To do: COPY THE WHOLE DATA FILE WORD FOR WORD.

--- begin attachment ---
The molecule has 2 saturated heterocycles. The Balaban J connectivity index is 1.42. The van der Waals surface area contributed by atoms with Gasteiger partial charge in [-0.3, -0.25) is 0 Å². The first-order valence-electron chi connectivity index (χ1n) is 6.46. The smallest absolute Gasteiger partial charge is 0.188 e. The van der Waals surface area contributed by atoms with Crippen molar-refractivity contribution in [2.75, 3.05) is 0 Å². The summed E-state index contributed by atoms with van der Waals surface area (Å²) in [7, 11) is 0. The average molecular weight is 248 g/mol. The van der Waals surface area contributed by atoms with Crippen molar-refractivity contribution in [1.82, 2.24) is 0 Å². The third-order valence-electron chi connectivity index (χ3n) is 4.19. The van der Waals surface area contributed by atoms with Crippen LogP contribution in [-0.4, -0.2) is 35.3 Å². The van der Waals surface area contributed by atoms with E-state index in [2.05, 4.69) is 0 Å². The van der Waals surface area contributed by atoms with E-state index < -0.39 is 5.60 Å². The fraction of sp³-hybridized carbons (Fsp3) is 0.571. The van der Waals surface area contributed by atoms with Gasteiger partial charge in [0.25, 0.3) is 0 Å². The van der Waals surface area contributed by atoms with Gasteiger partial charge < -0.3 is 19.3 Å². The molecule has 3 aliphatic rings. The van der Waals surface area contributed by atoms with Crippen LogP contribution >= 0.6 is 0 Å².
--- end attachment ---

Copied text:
The molecule has 2 saturated heterocycles. The Balaban J connectivity index is 1.42. The van der Waals surface area contributed by atoms with Gasteiger partial charge in [-0.3, -0.25) is 0 Å². The first-order valence-electron chi connectivity index (χ1n) is 6.46. The smallest absolute Gasteiger partial charge is 0.188 e. The van der Waals surface area contributed by atoms with Crippen molar-refractivity contribution in [2.75, 3.05) is 0 Å². The summed E-state index contributed by atoms with van der Waals surface area (Å²) in [7, 11) is 0. The average molecular weight is 248 g/mol. The van der Waals surface area contributed by atoms with Crippen molar-refractivity contribution in [1.82, 2.24) is 0 Å². The third-order valence-electron chi connectivity index (χ3n) is 4.19. The van der Waals surface area contributed by atoms with Crippen LogP contribution in [-0.4, -0.2) is 35.3 Å². The van der Waals surface area contributed by atoms with E-state index in [2.05, 4.69) is 0 Å². The van der Waals surface area contributed by atoms with E-state index < -0.39 is 5.60 Å². The fraction of sp³-hybridized carbons (Fsp3) is 0.571. The van der Waals surface area contributed by atoms with Gasteiger partial charge in [0.25, 0.3) is 0 Å². The van der Waals surface area contributed by atoms with Gasteiger partial charge < -0.3 is 19.3 Å². The molecule has 3 aliphatic rings. The van der Waals surface area contributed by atoms with Crippen LogP contribution >= 0.6 is 0 Å².